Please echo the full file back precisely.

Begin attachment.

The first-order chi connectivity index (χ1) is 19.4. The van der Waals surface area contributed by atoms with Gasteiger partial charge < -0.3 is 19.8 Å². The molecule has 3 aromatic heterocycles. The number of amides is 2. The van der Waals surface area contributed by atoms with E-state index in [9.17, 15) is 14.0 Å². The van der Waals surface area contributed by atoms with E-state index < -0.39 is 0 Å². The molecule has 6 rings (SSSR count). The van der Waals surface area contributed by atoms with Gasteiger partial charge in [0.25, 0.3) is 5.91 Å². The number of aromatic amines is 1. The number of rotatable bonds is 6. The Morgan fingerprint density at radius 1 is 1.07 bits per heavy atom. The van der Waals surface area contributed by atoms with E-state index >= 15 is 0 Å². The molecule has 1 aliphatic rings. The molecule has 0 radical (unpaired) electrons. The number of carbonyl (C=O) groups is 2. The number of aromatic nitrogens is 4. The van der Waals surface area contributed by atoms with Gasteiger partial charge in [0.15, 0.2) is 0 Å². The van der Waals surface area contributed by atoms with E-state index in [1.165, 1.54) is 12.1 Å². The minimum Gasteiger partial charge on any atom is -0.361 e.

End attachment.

The first-order chi connectivity index (χ1) is 19.4. The van der Waals surface area contributed by atoms with Gasteiger partial charge < -0.3 is 19.8 Å². The molecule has 3 aromatic heterocycles. The number of amides is 2. The van der Waals surface area contributed by atoms with E-state index in [9.17, 15) is 14.0 Å². The van der Waals surface area contributed by atoms with E-state index < -0.39 is 0 Å². The molecule has 6 rings (SSSR count). The van der Waals surface area contributed by atoms with Gasteiger partial charge in [0.25, 0.3) is 5.91 Å². The number of aromatic amines is 1. The number of rotatable bonds is 6. The Morgan fingerprint density at radius 1 is 1.07 bits per heavy atom. The van der Waals surface area contributed by atoms with E-state index >= 15 is 0 Å². The molecule has 1 aliphatic rings. The molecule has 0 radical (unpaired) electrons. The number of carbonyl (C=O) groups is 2. The number of aromatic nitrogens is 4. The van der Waals surface area contributed by atoms with Gasteiger partial charge in [0.15, 0.2) is 0 Å². The van der Waals surface area contributed by atoms with E-state index in [1.165, 1.54) is 12.1 Å². The minimum Gasteiger partial charge on any atom is -0.361 e.